Sainfoin (SAN-foyn) is a perennial legume that boasts high nutrition, drought tolerance, and winter hardiness.
Introduced into northern Wyoming in 1974, sainfoin, Onobrychis viciifolia, has been a management option for livestock managers and producers wanting to windrow or strip graze since it does not cause bloat if eaten while actively growing (see ‘Causes of bloat’, page 15). Sainfoin as hay is often preferred by cattle and sheep over alfalfa.
Planting a strip of sainfoin close to other crops, orchards, or beehives can increase production of those crops due to enhanced pollination. Sainfoin displays colorful pink and light purple to white-colored flowers prized by pollinators and produces copious amounts of nectar. Some suggest sainfoin generates more honey production than alfalfa or similar crops, which has earned it the nickname “the honey crop.”
The plant’s deep taproot helps provide tolerance to dryland and droughty areas and it works well as a companion plant when mixed with other forages such as Russian wildrye, meadow bromegrass, birdsfoot trefoil, or orchardgrass.
Sainfoin grows in an upright manner with pinnately compound leaves climbing up the stems. The erect growth habit with tightly attached leaves makes excellent, clean, and easy-to-harvest hay crops. The first year’s hay yield usually exceeds alfalfa production, but production tends to decrease after that.
Reaching 8-36 inches high, this crop forms dense communities that can be used to crowd out problem plants like foxtail barley. Sainfoin does not easily become a weed in western environments. Sainfoin does have similar physical characteristics (pinnate leaves and similarly shaped showy flowers) to locoweed and crazyweed. Educating neighbors, family members, and others about sainfoin is recommended so they know it is not a toxic plant.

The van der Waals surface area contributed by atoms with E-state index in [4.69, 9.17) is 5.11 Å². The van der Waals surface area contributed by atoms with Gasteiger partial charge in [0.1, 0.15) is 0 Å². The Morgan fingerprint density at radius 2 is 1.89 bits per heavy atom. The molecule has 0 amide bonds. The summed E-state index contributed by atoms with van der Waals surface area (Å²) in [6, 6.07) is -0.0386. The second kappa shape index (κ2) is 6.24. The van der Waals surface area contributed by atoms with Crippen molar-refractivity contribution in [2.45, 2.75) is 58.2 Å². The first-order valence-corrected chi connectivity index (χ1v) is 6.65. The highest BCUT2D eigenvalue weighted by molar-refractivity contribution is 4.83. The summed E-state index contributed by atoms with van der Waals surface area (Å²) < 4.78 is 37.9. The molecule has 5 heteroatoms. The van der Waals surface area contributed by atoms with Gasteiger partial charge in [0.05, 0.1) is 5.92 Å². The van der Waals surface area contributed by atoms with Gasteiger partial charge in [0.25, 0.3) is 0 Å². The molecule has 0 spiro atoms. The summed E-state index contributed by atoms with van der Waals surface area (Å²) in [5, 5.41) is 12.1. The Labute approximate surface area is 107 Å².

Sainfoin is not very productive in soils with high water tables or consistently wet soils. Sainfoin can be planted in spring or fall at 34 pounds of seed per acre alone or used in a seed mix at 2-5 pounds per acre with a grass mixture. It should be allowed to establish for one to two years and only grazed in dormancy until established.
Although a perennial, annual regrowth is limited after haying or grazing. Sainfoin averages about 90 percent of the protein value of alfalfa and greens up earlier than alfalfa and stays green most of the summer. This makes it a prime crop for land reclamation mixes since it tolerates soils with a 6.6 to 8.0 pH.
Varieties available in Wyoming
The seed is more expensive than other legumes. Common varieties planted in Wyoming include ‘Melrose’ or ‘Nova’ from Canada and ‘Remount’ developed by Montana State University. The University of Wyoming helped develop the ‘Shoshone’ variety, which has enhanced resistance to root nematodes.
Most commercial seed dealers have varieties available, and numerous academic studies have been completed on the species since 1971.
To view sainfoin trial results, go to bit.ly/sainfoin-research.
For growth habits and plant characteristics, please see bit.ly/sainfoin-characteristics.
To view the USDA Plant Fact Sheet, go to bit.ly/sainfoin-factsheet.
Scott Cotton is a University of Wyoming Extension educator based in Natrona County and also serving Converse and Niobrara counties. He can be reached at (307) 235-9400 or at firstname.lastname@example.org.